The project soon morphed into a three-hour epic rebuttal, Birth of a Race. Sadly, the version that eventually was made—a lone print of which survives in the Library of Congress—bore no relation to Scott’s vision.

But Scott’s focus soon changed as the U.S. moved closer to war. Woodrow Wilson was elected president, and Scott was named to the War Department in 1917. Among his duties were improving the morale of Black troops and investigating racial incidents and charges of unfair treatment.

Though the nearly 400,000 Black soldiers who went overseas faced racism (the Marines banned Black people from enlisting, for example) and many were relegated to support roles, Scott documented their combat heroism in his books Scott’s Official History of the American Negro in the World War and The True Story of the Harlem Hellfighters in World War I.

Some 15 years after the war, Scott addressed Black veterans, decrying the ingratitude of the nation for their sacrifices.

“I have always contended that a country worth fighting for is worth living for,” Scott was quoted as saying in the New Journal and Guide, an African American newspaper in Virginia. “At the same time, I have always contended that a man who is brave enough to carry a gun in defense of his country’s honor should be honored with all of the rights and privileges of untrammeled citizenship.”

Noting the exodus of Black southerners that intensified during World War I, Scott wrote Negro Migration During the War. Nearly a half-million African Americans left the South during the Great War, and over the next half-century, participants in the Great Migration swelled to 6 million.

“They left as though they were fleeing some curse,” he wrote, describing the “solemn ceremonies” performed by 147 migrants from Mississippi as they prepared to cross the Ohio River. “These migrants knelt down and prayed; the men stopped their watches and, amid tears of joy, sang the familiar songs of deliverance.”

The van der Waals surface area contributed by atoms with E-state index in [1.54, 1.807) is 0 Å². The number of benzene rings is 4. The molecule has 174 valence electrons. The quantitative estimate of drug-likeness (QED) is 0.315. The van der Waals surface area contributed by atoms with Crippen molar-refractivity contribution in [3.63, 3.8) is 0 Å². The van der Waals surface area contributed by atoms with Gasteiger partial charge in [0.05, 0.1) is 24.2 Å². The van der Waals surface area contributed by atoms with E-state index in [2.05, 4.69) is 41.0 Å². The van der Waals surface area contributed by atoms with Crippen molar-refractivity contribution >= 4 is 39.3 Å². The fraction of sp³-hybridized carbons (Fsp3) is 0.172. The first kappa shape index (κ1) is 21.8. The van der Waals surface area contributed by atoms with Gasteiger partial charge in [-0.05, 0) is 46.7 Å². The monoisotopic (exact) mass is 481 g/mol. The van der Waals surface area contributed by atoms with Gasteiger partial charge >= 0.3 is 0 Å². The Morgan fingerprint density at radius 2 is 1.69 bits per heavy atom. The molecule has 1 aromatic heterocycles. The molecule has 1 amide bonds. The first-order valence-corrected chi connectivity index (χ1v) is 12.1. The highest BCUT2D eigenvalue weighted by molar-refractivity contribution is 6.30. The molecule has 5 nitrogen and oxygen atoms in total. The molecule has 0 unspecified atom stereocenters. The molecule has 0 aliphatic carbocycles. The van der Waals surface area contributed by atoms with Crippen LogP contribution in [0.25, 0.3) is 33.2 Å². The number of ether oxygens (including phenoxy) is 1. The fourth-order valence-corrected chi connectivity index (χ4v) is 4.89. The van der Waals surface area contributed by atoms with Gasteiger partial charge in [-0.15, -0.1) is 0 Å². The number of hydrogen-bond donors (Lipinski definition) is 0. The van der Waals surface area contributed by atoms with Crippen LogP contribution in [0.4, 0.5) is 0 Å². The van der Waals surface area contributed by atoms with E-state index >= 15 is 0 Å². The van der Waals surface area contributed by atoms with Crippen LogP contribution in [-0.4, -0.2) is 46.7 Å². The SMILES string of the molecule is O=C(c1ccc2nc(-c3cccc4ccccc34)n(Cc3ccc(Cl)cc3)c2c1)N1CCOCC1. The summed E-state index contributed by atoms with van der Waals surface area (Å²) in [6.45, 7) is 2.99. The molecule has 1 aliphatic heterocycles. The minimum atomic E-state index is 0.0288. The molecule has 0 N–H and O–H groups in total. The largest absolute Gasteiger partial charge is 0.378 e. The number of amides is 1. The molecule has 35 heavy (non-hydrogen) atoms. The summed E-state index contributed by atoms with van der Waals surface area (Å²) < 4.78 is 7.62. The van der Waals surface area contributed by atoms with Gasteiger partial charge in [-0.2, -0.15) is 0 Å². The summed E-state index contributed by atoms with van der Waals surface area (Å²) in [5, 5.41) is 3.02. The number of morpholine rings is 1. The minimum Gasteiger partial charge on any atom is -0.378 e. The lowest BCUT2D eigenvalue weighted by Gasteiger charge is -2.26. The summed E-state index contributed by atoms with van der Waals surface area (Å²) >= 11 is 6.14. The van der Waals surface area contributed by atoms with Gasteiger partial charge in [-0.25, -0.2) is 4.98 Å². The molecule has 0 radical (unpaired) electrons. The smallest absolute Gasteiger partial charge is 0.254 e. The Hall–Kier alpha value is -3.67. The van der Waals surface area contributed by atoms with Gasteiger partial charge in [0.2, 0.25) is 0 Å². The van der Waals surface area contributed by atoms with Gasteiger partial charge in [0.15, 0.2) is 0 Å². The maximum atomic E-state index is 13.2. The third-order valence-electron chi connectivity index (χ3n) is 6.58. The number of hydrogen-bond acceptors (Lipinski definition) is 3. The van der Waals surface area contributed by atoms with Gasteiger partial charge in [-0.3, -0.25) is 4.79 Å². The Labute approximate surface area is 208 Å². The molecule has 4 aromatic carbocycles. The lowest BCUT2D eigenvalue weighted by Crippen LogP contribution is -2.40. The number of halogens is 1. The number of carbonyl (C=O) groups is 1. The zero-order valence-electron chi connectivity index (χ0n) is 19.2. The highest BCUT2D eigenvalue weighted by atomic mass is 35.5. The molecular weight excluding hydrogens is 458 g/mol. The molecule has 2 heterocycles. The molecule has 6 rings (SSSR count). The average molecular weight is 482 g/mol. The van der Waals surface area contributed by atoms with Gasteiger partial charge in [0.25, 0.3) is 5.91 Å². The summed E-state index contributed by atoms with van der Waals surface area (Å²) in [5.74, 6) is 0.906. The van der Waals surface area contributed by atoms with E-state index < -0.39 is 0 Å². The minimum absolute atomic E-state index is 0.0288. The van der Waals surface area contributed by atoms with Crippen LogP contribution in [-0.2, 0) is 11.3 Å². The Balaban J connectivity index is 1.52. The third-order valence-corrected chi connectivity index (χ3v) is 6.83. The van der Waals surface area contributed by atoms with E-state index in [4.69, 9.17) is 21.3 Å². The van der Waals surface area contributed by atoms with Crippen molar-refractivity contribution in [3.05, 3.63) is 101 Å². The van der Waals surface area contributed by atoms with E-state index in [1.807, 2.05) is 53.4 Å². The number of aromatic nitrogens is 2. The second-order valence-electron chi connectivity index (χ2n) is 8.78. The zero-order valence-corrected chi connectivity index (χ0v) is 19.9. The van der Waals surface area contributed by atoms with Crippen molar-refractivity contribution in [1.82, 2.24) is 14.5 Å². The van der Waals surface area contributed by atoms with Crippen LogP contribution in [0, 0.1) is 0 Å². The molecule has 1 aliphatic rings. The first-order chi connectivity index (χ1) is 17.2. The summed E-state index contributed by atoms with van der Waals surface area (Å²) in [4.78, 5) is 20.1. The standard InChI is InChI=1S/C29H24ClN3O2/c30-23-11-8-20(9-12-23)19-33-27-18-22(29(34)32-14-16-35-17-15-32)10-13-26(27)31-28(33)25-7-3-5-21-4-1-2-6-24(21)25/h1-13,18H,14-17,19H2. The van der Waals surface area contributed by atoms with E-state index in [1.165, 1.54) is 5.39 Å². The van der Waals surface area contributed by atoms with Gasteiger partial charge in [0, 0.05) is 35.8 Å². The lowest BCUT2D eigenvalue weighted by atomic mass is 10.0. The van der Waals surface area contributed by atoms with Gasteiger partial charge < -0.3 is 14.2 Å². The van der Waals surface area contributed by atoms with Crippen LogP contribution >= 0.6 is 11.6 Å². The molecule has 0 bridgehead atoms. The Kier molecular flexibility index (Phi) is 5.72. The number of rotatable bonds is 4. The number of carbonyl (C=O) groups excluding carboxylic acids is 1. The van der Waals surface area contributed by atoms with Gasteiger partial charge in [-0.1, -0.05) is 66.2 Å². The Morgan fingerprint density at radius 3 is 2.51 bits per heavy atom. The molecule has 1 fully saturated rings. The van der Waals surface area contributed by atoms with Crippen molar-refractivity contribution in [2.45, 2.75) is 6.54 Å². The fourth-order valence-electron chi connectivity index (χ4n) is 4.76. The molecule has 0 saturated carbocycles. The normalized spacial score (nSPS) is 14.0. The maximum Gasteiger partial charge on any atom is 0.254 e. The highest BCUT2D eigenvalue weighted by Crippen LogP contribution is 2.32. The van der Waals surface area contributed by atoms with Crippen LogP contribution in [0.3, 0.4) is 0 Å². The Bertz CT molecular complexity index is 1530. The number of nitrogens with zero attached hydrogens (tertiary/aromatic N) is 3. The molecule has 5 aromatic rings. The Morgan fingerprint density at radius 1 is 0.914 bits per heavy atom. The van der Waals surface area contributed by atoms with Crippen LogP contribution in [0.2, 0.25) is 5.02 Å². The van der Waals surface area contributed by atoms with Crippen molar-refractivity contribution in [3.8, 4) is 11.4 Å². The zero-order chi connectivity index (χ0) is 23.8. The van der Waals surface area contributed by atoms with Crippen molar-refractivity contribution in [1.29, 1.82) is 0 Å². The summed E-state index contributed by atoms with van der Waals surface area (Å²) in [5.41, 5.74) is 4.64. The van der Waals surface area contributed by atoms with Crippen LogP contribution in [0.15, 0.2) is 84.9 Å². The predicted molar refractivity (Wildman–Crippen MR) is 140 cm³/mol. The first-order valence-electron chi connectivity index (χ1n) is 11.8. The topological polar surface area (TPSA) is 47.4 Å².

Scott himself took his family north after the war. From 1919 to 1934, he served as secretary-treasurer and business manager of Howard University in Washington, D.C.

During World War II, he was hired to oversee recruiting by the Sun Shipbuilding and Drydock Co. in Chester, Pennsylvania. According to one source, more than half of the company’s 35,000 workers were Black. Sun was reportedly the world’s largest shipyard during the war.

Sun’s shipyard No. 4 was staffed fully by African Americans. Scott emphasized the valuable role that vocational training could play in improving race relations. And he was quoted as saying that Black workers’ accomplishments in the shipyard would help to remove the “doubts and fears regarding the capability of the Negro craftsman.”

Scott advocated for education as one of the strongest tools for lifting his people out of poverty. He later returned to Wiley College and earned a master’s degree, and all five of his children achieved college degrees. He and his wife also raised his five younger sisters, who also earned their degrees.

Elaine Brown, a granddaughter, inherited his passion for racial justice, becoming chairwoman of the revolutionary Black Panther Party.